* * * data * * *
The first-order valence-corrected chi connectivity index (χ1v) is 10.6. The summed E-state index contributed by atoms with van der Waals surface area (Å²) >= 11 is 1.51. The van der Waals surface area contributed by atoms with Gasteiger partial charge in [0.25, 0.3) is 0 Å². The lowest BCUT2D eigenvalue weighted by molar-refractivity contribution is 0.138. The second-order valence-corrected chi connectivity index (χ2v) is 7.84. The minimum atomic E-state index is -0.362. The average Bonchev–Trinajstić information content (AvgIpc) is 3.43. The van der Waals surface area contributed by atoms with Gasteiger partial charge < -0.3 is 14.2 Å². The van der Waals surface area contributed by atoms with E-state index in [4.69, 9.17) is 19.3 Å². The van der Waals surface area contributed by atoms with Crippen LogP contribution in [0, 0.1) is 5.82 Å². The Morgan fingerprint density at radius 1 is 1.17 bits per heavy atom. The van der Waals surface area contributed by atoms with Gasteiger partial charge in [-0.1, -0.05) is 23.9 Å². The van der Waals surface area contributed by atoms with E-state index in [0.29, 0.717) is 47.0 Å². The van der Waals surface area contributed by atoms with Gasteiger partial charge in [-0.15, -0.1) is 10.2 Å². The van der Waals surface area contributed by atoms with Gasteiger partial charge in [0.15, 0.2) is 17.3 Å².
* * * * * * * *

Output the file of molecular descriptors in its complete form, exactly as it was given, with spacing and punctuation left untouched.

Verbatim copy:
The first-order valence-corrected chi connectivity index (χ1v) is 10.6. The summed E-state index contributed by atoms with van der Waals surface area (Å²) >= 11 is 1.51. The van der Waals surface area contributed by atoms with Gasteiger partial charge in [0.25, 0.3) is 0 Å². The lowest BCUT2D eigenvalue weighted by molar-refractivity contribution is 0.138. The second-order valence-corrected chi connectivity index (χ2v) is 7.84. The minimum atomic E-state index is -0.362. The average Bonchev–Trinajstić information content (AvgIpc) is 3.43. The van der Waals surface area contributed by atoms with Gasteiger partial charge < -0.3 is 14.2 Å². The van der Waals surface area contributed by atoms with E-state index in [4.69, 9.17) is 19.3 Å². The van der Waals surface area contributed by atoms with Crippen LogP contribution in [0, 0.1) is 5.82 Å². The Morgan fingerprint density at radius 1 is 1.17 bits per heavy atom. The van der Waals surface area contributed by atoms with Gasteiger partial charge in [-0.1, -0.05) is 23.9 Å². The van der Waals surface area contributed by atoms with E-state index in [0.29, 0.717) is 47.0 Å². The van der Waals surface area contributed by atoms with Gasteiger partial charge in [-0.15, -0.1) is 10.2 Å². The van der Waals surface area contributed by atoms with Gasteiger partial charge in [0.15, 0.2) is 17.3 Å².